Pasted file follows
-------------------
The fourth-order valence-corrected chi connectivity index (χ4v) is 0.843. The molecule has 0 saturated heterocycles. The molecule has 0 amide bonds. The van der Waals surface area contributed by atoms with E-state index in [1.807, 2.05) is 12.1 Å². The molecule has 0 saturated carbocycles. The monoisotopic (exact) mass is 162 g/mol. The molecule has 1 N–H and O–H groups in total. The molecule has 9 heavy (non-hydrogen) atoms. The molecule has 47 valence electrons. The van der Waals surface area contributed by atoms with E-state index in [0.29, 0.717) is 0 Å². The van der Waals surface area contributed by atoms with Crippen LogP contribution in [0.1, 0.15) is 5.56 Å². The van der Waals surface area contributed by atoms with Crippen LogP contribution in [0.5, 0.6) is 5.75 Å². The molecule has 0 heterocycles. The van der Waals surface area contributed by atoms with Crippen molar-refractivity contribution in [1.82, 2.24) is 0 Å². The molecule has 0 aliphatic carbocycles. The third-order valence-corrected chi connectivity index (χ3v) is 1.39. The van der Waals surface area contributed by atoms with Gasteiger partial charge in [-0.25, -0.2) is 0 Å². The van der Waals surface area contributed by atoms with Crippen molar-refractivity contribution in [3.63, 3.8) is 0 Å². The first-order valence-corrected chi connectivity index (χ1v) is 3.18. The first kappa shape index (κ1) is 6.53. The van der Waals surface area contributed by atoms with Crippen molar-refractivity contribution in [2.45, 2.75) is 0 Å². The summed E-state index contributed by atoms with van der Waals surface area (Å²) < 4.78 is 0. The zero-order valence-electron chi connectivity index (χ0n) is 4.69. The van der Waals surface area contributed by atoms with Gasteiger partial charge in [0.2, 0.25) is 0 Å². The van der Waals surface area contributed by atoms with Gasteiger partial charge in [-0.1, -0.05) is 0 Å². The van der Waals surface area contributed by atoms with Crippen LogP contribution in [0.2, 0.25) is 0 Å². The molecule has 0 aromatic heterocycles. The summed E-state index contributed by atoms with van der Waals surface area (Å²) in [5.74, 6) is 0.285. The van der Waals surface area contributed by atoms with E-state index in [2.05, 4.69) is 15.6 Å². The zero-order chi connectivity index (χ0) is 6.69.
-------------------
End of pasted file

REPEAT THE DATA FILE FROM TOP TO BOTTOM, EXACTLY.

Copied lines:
The fourth-order valence-corrected chi connectivity index (χ4v) is 0.843. The molecule has 0 saturated heterocycles. The molecule has 0 amide bonds. The van der Waals surface area contributed by atoms with E-state index in [1.807, 2.05) is 12.1 Å². The molecule has 0 saturated carbocycles. The monoisotopic (exact) mass is 162 g/mol. The molecule has 1 N–H and O–H groups in total. The molecule has 9 heavy (non-hydrogen) atoms. The molecule has 47 valence electrons. The van der Waals surface area contributed by atoms with E-state index in [0.29, 0.717) is 0 Å². The van der Waals surface area contributed by atoms with Crippen LogP contribution in [0.1, 0.15) is 5.56 Å². The van der Waals surface area contributed by atoms with Crippen LogP contribution in [0.5, 0.6) is 5.75 Å². The molecule has 0 heterocycles. The van der Waals surface area contributed by atoms with Crippen molar-refractivity contribution in [1.82, 2.24) is 0 Å². The molecule has 0 aliphatic carbocycles. The third-order valence-corrected chi connectivity index (χ3v) is 1.39. The van der Waals surface area contributed by atoms with Gasteiger partial charge in [-0.25, -0.2) is 0 Å². The van der Waals surface area contributed by atoms with Crippen molar-refractivity contribution in [3.63, 3.8) is 0 Å². The first-order valence-corrected chi connectivity index (χ1v) is 3.18. The first kappa shape index (κ1) is 6.53. The van der Waals surface area contributed by atoms with Crippen molar-refractivity contribution in [2.45, 2.75) is 0 Å². The summed E-state index contributed by atoms with van der Waals surface area (Å²) < 4.78 is 0. The zero-order valence-electron chi connectivity index (χ0n) is 4.69. The van der Waals surface area contributed by atoms with Gasteiger partial charge in [0.2, 0.25) is 0 Å². The van der Waals surface area contributed by atoms with Gasteiger partial charge in [-0.1, -0.05) is 0 Å². The van der Waals surface area contributed by atoms with Crippen LogP contribution in [0.2, 0.25) is 0 Å². The molecule has 0 aromatic heterocycles. The summed E-state index contributed by atoms with van der Waals surface area (Å²) in [5.74, 6) is 0.285. The van der Waals surface area contributed by atoms with E-state index in [2.05, 4.69) is 15.6 Å². The zero-order chi connectivity index (χ0) is 6.69.